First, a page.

Tuesday, April 9, 2019 | 12:00PM-1:00PM | Wallenberg Hall, Fourth Floor
Journalism's 'Mission Problem' and its implications for journalists around the world
What should journalists do? Should they uncover the truth, or help people make better decisions? Or do they give a voice to the unheard? And what is the journalist’s job in countries that don’t have a First Amendment protecting them? Speaker Venkatesh makes the provocative case that journalism’s core mission ought to be seen differently in different parts of the world, and that US journalism schools and fellowships are not sufficiently geared to the needs of journalists around the world.

H R Venkatesh is a John S. Knight Fellow in journalism at Stanford, and founder of Ekta, a coalition of news organizations in India. He was a founding editor of The Quint in India, and Senior Anchor at CNN-IBN, CNN’s India affiliate. Prior to Stanford, he was an ICFJ Knight Fellow in New Delhi, and a Fellow at the Tow-Knight Center for Entrepreneurial Journalismat CUNY, New York. In a voluntary capacity, he is the lead organizer for Hacks/Hackers in India. Venkatesh is from Bangalore, India. Read more.
Tuesday, April 9, 2019 | 12:00PM-1:00PM | Bechtel International Center
Digital Media, the Public Sphere, and Democratic Governance
By most measures, life in the digital era has been fundamentally transforming and accelerating since the mid-2000s. Some of this change has served the public good, broadly defined, by creating new opportunities for expression, participation, collective action, and social justice. But some of it – “fake news,” disinformation, threats to democratic processes, and aspects of what many call “surveillance capitalism” – has not.
Are these problems and threats endemic, permanent features of democratic digital life, or are we in an especially turbulent, transitional moment as we learn how to govern new technologies? Social media and online publishing platforms in particular – with enormous data-gathering capacities and powerful pattern-recognition algorithms driven by machine learning and AI – now find themselves under intense scrutiny. Are these firms technology companies, media companies, or both, and why do these distinctions matter? Are they neutral intermediaries producing generic tools, or do they have vested interests in people, messages, and commerce – interests that are too opaque and complex for the public to know and regulate? They have enjoyed a great deal of de facto immunity as carriers of individual and group speech, but how might this power be curbed, redistributed, or shaped with new obligations and responsibilities? How can we move past the idea that technologies have “effects,” and instead see them as part of society, with accountability coming both from within these companies and from outsiders like users, activists, scholars, journalists, and lawmakers? Which changes are easily achievable and implementable today, and which shifts are more fundamental, forcing us to think differently about what it means to survive and thrive with radically new forms of personal autonomy, collective self-governance, and reinvented capitalism?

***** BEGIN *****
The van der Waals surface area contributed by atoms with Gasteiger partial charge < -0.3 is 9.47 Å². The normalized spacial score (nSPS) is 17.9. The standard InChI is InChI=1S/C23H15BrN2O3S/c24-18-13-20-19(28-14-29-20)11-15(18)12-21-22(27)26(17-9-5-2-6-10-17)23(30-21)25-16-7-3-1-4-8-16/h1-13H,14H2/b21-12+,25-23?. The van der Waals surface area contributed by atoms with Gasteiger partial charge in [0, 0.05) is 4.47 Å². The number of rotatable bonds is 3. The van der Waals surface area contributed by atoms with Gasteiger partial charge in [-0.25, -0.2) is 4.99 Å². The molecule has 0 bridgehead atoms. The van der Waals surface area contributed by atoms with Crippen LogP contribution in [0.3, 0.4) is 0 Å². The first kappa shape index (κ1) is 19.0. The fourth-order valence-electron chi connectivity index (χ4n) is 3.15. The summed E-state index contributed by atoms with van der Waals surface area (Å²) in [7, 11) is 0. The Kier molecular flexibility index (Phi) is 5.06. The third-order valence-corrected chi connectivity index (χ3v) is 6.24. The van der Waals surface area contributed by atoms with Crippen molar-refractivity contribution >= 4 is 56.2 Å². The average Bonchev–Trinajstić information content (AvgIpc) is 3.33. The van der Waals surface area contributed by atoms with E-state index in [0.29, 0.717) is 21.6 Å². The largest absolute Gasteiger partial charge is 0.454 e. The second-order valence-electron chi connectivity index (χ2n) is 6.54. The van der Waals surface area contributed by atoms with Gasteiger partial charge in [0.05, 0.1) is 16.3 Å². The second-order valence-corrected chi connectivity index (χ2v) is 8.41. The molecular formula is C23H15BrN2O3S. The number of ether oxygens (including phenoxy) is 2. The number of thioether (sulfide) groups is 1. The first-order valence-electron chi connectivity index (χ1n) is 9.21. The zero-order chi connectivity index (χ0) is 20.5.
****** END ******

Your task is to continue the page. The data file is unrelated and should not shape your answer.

Read more.
Tuesday, April 9, 2019 | 5:30PM-6:45PM | Center for Advanced Study in the Behavioral Sciences at Stanford University
Zero-Trust Cybersecurity: Trust No One?
Protecting digital assets is becoming harder and harder, for one alarming reason: most organizations have poorly prepared for the deluge of cloud-based applications and end-point devices. This transformation has created vulnerabilities well beyond any corporate-controlled environment, expanding the potential for data breaches into completely unchartered territory.